"Families gather, as will my family tonight for a celebratory dinner," he said. "It just signifies a happy time, a time of plentiful food, good, tasty food. Chinese have so many different types of food, and we're longing to just reconnect and to put aside maybe problems of the past and have hope for the future."
He said some of the traditions are cleaning the house prior to the new year, wearing new clothes and gifting money to children.
"You don't want to sweep out any good luck on New Year's Day itself," Seid said. "The families should all have new clothes. If you're a child, you'll be presented with different colored red envelopes with slogans or drawings, and inside the envelopes are money."
Seid said the color red symbolizes good fortune and happiness and can be seen a lot throughout the new year celebrations. He said the tiger year is a very significant year because the animal symbolizes courage and confidence.
"There's a legend saying that Lord Buddha had called animals to his palace, and these are the 12 animals that did appear," Seid said. "It includes the mouse, which was the first animal, and includes a dog, a lamb, a dragon, a snake, a pig and a chicken. So those are some of the other animals that are celebrated during the 12 year period of time."
Seid said local Lunar New Year events are resuming in person this year after being virtual last year.
"Our own organization, House of China, which is one of the founders of the international cottages in Balboa Park has a scheduled Feb. 19 and 20 event from 11 a.m. to 5 p.m.," Seid said. "We have several lion dance groups, cultural dance groups, music, and we also will have people doing calligraphy, so there are souvenirs for them, and a variety of food booths as well."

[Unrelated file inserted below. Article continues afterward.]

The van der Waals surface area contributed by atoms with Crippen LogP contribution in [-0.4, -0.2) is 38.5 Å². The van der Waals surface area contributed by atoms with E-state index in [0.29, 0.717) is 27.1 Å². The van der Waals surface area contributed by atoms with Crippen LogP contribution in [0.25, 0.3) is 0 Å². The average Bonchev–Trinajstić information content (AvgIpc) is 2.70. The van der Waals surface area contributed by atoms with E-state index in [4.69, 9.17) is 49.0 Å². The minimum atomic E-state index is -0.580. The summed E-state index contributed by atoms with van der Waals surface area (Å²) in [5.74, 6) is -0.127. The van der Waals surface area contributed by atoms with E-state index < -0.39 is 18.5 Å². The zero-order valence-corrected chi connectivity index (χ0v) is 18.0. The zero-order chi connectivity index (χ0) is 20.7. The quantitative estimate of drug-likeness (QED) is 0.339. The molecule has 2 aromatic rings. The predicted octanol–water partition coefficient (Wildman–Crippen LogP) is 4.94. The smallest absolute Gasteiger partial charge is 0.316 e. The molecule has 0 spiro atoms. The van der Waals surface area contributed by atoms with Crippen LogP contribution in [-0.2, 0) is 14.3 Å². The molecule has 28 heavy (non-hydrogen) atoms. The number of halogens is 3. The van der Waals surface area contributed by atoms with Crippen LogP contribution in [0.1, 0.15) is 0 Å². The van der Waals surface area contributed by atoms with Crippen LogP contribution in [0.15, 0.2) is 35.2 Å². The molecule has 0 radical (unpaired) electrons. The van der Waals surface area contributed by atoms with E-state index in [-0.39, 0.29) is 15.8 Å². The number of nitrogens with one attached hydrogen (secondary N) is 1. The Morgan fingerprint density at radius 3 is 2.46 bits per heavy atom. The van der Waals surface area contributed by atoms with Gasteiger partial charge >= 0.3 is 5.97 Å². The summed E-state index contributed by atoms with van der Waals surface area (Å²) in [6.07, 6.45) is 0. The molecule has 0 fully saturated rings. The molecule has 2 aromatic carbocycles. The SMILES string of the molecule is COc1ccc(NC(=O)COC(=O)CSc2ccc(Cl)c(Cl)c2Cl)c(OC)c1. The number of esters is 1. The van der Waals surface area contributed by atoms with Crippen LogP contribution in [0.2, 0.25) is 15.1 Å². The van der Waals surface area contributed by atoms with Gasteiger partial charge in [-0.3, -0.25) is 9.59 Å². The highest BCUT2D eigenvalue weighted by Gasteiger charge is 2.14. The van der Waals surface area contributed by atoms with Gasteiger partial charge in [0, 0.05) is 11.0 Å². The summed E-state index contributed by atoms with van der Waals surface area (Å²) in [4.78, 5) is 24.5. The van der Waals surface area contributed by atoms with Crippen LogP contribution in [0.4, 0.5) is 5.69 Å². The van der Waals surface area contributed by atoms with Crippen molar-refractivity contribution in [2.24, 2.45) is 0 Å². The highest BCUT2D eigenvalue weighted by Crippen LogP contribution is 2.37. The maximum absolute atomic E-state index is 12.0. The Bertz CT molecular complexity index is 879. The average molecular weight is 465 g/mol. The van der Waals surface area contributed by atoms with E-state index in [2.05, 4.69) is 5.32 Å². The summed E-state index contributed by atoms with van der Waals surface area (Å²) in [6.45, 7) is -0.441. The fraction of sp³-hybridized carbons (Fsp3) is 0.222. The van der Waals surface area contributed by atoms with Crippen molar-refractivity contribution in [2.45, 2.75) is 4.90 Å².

Little Saigon Foundation hosted its own Lunar New Year celebration this past weekend at Officer Jeremy Henwood Park in City Heights. The San Diego Tet Festival, hosted by the Vietnamese American Youth Alliance and Vietnamese Federation, celebrating Vietnamese New Year, is this weekend in Mira Mesa.
The San Diego Chinese New Year Fair in downtown San Diego, presented by the Chinese Consolidated Benevolent Association, was canceled this year because of the omicron surge.
In City Heights on Monday, the start of the Lunar New Year celebration was marked by the unveiling of a new mural honoring the Vietnamese community at Minh Ky restaurant. The mural was designed by artist Thao Huynh French.
“This is the most meaningful mural I’ve ever painted in my life," she said at the unveiling. "I put eight to 11 hour days in, every single day, for eight days straight. So my hands feel like they're going to fall off, my eyes are very tired, but my heart is so full.”
The theme of the mural is "resilience," according to Viet Vote president Jean-Huy Tran.
"Our community has survived through the pandemic. We escaped the communists to come here and we still survived. We are survivors,” he said.
Other cultural celebrations at the event included a lion dance performance, firecrackers, music and gifts.
French said the mural carries extra meaning as she considers the neighborhood her community.
“Little Saigon is my home, I lived here for 10 years and I’ve been eating at this restaurant for as long as I can remember," she said. "It means a lot for me to show my art here and to make the community proud. And to boost morale after a couple of very hard years, to share the story of the Asian-American experience.”
Monday's ceremony also included a county proclamation issued by Board of Supervisors Chair Nathan Fletcher, naming Jan. 31, 2022, as "Viet Vote Day."